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How do you get the chocolate thick when dipping chocolates.  Someone told me to add a little bit of water when you are working the chocolate on the marble slab.  Is this true or can you achieve this just by the way you dip?


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Adding water to chocolate is going to make it seize, and then it is useless. 

You may just have to try different chocolates to test viscosity, they are all different. I personally don't want my chocolate thick for dipping.  I prefer a more fluid chocolate so the dipped items look better.


Thank you. Have you found anything that helps you keep more chocolate enrobed around the centers. When I dip my chocolates my chocolate isn't very thick on the finished product. I'm using guittard  

I have been in a class where a small amount of water was added to the chocolate, it was stirred vigerously (immediately from when the chcolate was added) and it did not seize.  It does thicken the chocolate but I think if you did that the chocolate would be too thick to work with for dipping.  I asked for a scientific explanation of why the chocolate did not seize but didn't really get an adequate explanation.

The chcolate is not useless after it has seized.  It can be used for ganaches.  It just cannot be used for tempering even if remelted.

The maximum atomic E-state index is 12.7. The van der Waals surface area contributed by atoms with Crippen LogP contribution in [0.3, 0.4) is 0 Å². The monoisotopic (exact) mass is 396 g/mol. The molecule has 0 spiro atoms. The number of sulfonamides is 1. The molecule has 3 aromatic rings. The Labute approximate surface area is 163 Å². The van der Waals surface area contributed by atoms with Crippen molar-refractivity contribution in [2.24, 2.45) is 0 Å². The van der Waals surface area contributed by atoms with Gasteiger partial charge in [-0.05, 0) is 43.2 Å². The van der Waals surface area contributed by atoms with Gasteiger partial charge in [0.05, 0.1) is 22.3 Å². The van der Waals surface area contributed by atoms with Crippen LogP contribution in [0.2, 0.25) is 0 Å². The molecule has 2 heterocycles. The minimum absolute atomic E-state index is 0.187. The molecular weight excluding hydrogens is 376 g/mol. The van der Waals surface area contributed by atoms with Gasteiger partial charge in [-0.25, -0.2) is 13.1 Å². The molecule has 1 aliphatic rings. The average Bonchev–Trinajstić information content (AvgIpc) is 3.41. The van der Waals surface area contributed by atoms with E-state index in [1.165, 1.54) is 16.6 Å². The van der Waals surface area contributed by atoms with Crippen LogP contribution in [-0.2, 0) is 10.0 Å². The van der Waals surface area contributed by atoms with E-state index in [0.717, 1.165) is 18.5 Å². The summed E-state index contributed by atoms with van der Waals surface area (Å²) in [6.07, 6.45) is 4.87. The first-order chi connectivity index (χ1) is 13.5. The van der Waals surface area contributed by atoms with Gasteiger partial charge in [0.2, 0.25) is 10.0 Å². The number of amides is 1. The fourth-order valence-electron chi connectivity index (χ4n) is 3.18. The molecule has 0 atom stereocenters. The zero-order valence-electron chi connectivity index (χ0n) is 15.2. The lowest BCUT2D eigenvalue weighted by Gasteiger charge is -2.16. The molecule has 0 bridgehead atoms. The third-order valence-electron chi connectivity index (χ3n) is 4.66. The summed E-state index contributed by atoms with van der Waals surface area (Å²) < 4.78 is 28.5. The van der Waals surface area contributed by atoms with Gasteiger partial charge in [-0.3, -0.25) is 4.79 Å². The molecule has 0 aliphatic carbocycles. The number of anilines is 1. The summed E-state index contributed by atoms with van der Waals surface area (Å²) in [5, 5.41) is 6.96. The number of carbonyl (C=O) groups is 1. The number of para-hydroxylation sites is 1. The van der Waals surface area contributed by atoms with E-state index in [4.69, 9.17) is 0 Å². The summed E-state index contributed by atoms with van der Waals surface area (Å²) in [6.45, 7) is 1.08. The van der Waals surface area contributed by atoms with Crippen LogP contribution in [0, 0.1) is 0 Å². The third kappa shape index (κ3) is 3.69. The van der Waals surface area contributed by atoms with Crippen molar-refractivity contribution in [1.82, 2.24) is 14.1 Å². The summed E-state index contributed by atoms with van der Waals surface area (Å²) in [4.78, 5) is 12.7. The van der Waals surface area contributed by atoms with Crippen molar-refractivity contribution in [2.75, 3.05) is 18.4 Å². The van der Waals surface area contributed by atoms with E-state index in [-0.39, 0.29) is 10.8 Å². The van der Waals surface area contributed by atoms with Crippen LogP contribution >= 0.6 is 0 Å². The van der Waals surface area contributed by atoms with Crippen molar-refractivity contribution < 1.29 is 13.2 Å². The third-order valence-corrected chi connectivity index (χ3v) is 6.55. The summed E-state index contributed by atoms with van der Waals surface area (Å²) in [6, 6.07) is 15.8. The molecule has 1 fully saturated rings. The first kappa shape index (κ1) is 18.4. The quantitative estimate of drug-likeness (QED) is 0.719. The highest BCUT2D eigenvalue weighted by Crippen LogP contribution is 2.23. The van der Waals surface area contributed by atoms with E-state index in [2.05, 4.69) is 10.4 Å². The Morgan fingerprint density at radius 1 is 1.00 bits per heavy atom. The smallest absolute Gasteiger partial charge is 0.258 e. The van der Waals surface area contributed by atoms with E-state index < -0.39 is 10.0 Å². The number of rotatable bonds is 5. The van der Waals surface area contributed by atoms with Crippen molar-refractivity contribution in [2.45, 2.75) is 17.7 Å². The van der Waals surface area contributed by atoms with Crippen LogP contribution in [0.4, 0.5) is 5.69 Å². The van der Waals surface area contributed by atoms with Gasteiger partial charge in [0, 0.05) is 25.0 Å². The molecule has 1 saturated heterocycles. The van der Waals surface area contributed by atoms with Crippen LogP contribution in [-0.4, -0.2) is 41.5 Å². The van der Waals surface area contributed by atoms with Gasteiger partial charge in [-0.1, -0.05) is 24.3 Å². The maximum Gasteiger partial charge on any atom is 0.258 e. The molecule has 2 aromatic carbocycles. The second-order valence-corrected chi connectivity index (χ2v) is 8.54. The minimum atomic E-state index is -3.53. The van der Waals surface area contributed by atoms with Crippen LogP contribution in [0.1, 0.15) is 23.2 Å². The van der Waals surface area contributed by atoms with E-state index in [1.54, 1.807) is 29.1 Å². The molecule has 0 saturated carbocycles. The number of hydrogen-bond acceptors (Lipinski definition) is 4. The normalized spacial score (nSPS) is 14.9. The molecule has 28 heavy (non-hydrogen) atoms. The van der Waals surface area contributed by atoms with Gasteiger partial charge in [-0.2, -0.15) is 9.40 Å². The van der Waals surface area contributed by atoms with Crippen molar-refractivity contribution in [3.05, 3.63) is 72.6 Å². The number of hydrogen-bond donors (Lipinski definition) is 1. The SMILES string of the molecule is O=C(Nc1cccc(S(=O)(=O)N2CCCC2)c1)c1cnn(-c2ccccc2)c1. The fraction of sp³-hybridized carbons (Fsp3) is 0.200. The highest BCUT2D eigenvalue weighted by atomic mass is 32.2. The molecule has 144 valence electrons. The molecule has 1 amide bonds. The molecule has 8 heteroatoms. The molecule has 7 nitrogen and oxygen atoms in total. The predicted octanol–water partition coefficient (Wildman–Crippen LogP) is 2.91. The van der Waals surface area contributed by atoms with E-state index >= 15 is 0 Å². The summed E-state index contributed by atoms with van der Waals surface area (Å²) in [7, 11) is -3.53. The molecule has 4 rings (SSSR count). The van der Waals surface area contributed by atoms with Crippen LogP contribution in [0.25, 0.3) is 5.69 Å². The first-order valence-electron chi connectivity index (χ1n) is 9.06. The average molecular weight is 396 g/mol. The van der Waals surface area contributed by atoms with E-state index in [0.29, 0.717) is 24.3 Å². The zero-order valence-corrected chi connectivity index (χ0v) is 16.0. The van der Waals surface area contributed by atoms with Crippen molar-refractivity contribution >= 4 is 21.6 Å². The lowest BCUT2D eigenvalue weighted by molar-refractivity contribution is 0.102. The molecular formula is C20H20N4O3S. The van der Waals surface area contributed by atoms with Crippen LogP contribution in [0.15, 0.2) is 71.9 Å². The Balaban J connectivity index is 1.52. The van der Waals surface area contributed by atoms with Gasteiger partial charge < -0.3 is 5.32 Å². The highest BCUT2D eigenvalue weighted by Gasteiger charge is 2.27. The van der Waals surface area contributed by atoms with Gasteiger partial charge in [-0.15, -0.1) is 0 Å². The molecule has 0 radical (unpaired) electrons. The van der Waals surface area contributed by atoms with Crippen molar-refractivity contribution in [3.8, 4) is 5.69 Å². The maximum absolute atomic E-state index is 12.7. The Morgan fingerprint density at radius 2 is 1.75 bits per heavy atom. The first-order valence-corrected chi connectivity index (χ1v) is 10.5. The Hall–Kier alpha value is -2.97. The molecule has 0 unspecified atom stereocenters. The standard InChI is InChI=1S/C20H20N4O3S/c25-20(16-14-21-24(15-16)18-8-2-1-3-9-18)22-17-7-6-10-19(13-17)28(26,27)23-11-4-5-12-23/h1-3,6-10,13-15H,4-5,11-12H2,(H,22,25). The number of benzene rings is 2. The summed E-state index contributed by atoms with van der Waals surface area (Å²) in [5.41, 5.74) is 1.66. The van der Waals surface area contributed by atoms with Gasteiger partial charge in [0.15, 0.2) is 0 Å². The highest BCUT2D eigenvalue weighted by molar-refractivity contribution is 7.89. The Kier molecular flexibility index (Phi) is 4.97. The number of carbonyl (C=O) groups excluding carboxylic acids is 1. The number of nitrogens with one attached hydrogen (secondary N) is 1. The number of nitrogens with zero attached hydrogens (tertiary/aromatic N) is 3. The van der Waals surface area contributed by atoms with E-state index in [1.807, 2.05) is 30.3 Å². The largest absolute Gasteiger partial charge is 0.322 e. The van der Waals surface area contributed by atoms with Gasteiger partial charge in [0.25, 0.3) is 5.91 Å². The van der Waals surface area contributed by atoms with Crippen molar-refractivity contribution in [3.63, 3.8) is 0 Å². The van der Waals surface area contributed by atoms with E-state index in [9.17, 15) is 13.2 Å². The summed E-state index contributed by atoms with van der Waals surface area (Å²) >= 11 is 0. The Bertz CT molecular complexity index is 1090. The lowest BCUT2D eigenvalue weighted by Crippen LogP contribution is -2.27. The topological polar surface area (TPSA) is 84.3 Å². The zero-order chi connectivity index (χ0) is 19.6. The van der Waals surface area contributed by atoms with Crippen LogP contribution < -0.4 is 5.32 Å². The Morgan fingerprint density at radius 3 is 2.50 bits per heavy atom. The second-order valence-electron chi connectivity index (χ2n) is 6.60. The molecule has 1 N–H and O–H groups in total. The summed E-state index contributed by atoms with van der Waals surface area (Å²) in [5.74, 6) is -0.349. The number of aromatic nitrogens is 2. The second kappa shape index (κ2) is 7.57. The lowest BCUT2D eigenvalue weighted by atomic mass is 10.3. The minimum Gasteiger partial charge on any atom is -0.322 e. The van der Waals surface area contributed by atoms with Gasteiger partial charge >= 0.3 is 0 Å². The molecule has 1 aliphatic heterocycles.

You might try double dipping the chocolates for a thicker coating or as Robyn suggested look for a chocolate with a thicker viscosity when tempered that would give a thicker coating. has product information, at least on some brands, about differing viscosities of the various chocolates.

I melt chocolate for fondues, I like to dip fruit and marshmallows in. I use both dark and milk chocolate, i would say what I use is pretty thick. This is one of my faves and has always done the trick for me Butlers Dark 70% Chocolate Bar. Another trick is to add a tiny bit of cornflour sieved in. Hope that helps.
Which Guittard are you using?  They have many different viscousities for different purposes.  You may be using one intended for molding rather than for hand dipping.
I'm using guittard old dutch milk, the 10 lb blocks 
I have always found OD to be quite thick.  Are you sure it is in temper?

Look for a lower % cocoa butter chocolate, ask for it from your supplier, or if looking for higher quality, a similar % cocoa butter in what you're using now but without the emulsifier such as lecithin.  Look at the viscosity given for your paste and request a higher one. 

Water brings on problems with how the chocolate melts down in the mouth and texture when eaten.  Water can absorb up to twice its weight in the sugars, making a syrup, and the sugars can crystalize to larger and larger sizes over time making it gritty. 

OMG. Water is an enemy to chocolate. Purchase the right viscosity for your application, and temper correctly. Gotta do it right


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